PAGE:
On September 29, 2004, about 0615 central daylight time, a Bell 206L helicopter, N34CA, registered to and operated by Panther Helicopters Inc., as a Title 14 CFR part 135 on demand air taxi flight, ditched into the Gulf of Mexico. Visual meteorological conditions prevailed, and a company visual flight rules flight plan was filed. The airline transport-rated pilot and two passengers were not injured, and the helicopter sank in the Gulf of Mexico, and was not recovered. The flight originated in Belle Chasse, Louisiana, the same day, about 0508.

The pilot stated that the hour-long flight from Belle Chasse, Louisiana, to Viosca Knoll oil platform No. VK817, had initially been uneventful. He further stated that at a distance of approximately 2 miles from the platform, he started a descent from his cruising altitude of 1,000 feet. During the final approach, when within about 300 to 400 yards, he said he increased collective input to control the rate of descent, but the engine failed to respond normally. As collective input was increased, he said the rpms decreased and did not recover. He said he stopped applying collective to prevent the rpms from decreasing below 90 percent, and further stated that he noted no other adverse indications. He said the rate of descent increased, and he applied the remaining collective pitch input to arrest the rate of descent, just prior to impacting the water. The helicopter impacted the water with "normal forces", and the pilot said he tried twice to inflate the floats, but both attempts were unsuccessful. During the ditching, the helicopter had impacted the surface of the water with a slight movement to the left front, and the main rotor on the left side impacted the water. The pilot said that he and both passengers exited the helicopter, and it sank in about 600 feet of water. Personnel from a nearby boat recovered the pilot and passengers from the Gulf of Mexico, and transported them to the oil platform.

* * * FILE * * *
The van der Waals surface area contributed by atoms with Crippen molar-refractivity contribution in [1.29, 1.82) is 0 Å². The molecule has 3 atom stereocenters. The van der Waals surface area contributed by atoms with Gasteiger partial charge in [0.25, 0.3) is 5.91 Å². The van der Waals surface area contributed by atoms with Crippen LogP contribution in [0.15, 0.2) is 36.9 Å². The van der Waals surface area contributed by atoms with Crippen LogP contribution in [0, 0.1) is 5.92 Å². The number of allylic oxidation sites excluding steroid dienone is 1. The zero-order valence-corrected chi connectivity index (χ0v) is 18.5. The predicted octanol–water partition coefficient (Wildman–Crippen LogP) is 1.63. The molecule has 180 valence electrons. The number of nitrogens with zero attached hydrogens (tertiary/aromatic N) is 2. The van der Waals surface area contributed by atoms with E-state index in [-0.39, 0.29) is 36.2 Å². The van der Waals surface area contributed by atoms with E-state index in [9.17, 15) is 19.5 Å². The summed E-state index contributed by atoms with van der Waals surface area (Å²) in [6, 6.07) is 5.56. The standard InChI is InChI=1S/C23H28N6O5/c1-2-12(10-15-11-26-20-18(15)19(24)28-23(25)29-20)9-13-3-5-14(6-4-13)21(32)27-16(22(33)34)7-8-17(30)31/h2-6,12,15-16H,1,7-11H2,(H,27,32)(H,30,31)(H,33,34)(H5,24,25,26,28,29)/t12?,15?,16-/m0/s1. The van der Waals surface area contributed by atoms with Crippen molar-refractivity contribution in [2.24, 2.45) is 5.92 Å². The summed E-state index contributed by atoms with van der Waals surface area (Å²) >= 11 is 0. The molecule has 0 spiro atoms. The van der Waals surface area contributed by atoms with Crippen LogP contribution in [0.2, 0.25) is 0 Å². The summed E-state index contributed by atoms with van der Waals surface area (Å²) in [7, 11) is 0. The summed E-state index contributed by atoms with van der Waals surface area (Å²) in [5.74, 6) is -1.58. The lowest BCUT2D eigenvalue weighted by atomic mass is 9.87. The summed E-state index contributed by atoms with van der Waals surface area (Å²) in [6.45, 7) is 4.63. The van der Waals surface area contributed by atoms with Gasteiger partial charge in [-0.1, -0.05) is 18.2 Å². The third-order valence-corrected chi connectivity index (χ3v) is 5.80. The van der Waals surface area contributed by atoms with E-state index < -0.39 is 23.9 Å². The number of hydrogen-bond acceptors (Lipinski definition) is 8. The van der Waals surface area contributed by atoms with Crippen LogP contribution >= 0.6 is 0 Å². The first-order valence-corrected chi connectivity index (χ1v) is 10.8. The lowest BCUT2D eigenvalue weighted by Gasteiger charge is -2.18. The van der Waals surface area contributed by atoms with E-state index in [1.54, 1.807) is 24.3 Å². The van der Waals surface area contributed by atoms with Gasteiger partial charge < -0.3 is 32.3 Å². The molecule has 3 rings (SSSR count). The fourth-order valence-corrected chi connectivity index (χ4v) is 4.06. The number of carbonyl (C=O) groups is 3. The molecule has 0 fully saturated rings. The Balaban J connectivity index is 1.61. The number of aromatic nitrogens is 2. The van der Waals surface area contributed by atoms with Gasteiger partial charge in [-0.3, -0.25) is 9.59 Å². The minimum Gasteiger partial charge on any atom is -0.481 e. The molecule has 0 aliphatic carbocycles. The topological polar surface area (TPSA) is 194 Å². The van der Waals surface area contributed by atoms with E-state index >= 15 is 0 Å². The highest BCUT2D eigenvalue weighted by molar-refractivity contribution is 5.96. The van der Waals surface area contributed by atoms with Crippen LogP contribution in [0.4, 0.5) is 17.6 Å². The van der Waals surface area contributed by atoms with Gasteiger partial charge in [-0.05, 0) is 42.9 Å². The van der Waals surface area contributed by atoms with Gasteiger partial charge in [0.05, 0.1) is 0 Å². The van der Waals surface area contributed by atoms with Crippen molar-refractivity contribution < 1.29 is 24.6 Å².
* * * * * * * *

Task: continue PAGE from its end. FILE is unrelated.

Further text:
The passenger who was seated in the front left seat, said that when the helicopter was about 300 yards from the platform, it "started going down" and attempts by the pilot to "lift" the helicopter were unsuccessful. He further stated that he did not notice anything unusual with the helicopter during the flight, until it was located within 300 yards of the platform, when heard no sounds associated with the main rotor blades impacting the water. He said the pilot tried three separate times to deploy the floats, but all attempts were unsuccessful.

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